I remember my first stomaversary. I was actually pretty high on life. I felt like I had ‘survived’ the first year – post accident, post stoma surgery, not quite post chronic pain and recovery – I just wanted to be back in the world, exploring and having new adventures that were nothing to do with the previous year. Late morning I went out with my husband and daughter and I just marvelled at the fact that I was alive. The next day I excitedly posted on Facebook and shared pictures of my outing and an inspiring poster I had seen about living life to the full. 

What I didn’t advertise was that the run-up to that day had been SO incredibly hard. The reality was unwanted flashbacks and nightmares interrupted my day and night. I may have wanted to feel normal again but my mind and body were still in shock. My day out had been planned around not leaving the house until my stoma had settled and after the time of the accident – so I felt safe to leave the house. A lot of mental time and energy had gone into making this day feel safe and right. But to see me out that day – you would never have guessed.

No one would have guessed behind my smile I was wondering if I was meant to be celebrating or commiserating? I was thankful I was alive and with my family, I was thankful I was getting stronger every day but was I thankful the accident had happened? Absolutely not. Did I feel thankful that one event had turned the lives of my family upside down and would affect me for the rest of my life? Nope, not one bit. I still had a long way to go in accepting what had happened to me, bag and all.

The following year, I actually felt worse. I felt overwhelmed and panicked. I was getting on with life but struggling to feel ‘normal’. We had moved countries and I had not really told many new friends about the accident or my bag at that point. At first it was freeing not to dwell on it, but it felt like a heavy secret and stopped me from feeling truly authentic.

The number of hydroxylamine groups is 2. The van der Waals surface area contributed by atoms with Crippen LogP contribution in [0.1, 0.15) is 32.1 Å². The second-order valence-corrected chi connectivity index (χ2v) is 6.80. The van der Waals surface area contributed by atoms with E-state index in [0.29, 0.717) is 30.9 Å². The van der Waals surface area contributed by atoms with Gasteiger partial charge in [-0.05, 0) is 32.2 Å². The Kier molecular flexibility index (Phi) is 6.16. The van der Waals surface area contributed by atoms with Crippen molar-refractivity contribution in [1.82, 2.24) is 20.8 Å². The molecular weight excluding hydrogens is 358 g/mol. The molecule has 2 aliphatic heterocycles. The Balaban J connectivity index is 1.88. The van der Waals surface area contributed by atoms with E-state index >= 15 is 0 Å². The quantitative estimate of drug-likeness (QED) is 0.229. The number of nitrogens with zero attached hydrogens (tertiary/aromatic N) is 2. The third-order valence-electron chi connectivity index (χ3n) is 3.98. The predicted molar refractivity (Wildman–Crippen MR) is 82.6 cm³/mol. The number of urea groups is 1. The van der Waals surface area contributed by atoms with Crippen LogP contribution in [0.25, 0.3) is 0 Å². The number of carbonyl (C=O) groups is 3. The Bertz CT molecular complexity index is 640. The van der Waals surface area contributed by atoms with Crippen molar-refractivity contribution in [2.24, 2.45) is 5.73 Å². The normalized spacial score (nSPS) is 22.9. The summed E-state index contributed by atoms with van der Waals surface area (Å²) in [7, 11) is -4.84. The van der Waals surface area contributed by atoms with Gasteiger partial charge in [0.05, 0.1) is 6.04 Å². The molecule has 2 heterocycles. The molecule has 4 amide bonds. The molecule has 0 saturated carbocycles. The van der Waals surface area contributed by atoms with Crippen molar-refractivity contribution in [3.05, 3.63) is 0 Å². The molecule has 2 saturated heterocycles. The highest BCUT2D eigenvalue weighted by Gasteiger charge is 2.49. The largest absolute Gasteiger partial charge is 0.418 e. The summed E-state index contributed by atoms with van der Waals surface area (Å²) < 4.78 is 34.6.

In retrospect I was still in shock and I deeply mourned my old self and all that she was able to do. I felt sad and angry that it took so much energy to do ‘normal’ things. I now fully understand that I was going through a cycle of grief as well as coping with PTSD. I knew it was irrational that I still didn’t want to go out until after the time of the accident (now 2 years ago) but I just couldn’t keep myself in the here and now. I still didn’t feel safe and there was too much to worry about.

Luckily for me, I trained in Matrix Reimprinting and with the help of a practitioner, and really committing to my own regular tapping, my fears and anxiety started to lessen. I learnt about how trauma affects us and used Matrix Reimprinting to resource my younger self when she felt scared, disempowered, isolated and frozen in time. I also started to develop a mindful self-compassion practice that helped me to offer myself kindness and compassion. My depression was loosening its grip and I was starting to feel more present and grounded. My emotional and physical self-care box was filling up and yoga, cycle rides, journaling and being more open in my new friendships were also grounding me and helping me to be in the present moment.

Now my stomaversaries are a lot more manageable. I allow myself to BOTH celebrate and commiserate. In fact, I have learnt to allow all my emotions, knowing there are no bad emotions it is just what we do with them that is important. Just as Rumi suggests in his beautiful poem, The Guest House, I ‘welcome and entertain them all’!  I am no longer paralysed with fear, or stuck in anger, resentment or depression for weeks before my stomaversary. These feelings may show up but I have learnt to ask myself, “what it is that I need right now?” Tending to myself rather than rushing to be there for others or distract and numb my emotions.

I created Bags of Calm because I know I am not alone in having needed support to navigate a stomaversary. I am still amazed when clients tell me that they have never talked through how they learnt they needed a stoma, how surgery affected them, or how they felt in the weeks and months that followed. I am amazed because it is so much for one person to carry around and can stop you from living in the present moment. And I know this because I’ve been there too.

You and your stomaversary deserve respect and recognition but you do not deserve weeks of fear, stress and overwhelm to get there. 

I’ll share the tools and techniques that helped me, so you too can create the life you want to lead, Stoma, anniversaries and all.

Image credit: Lara Rose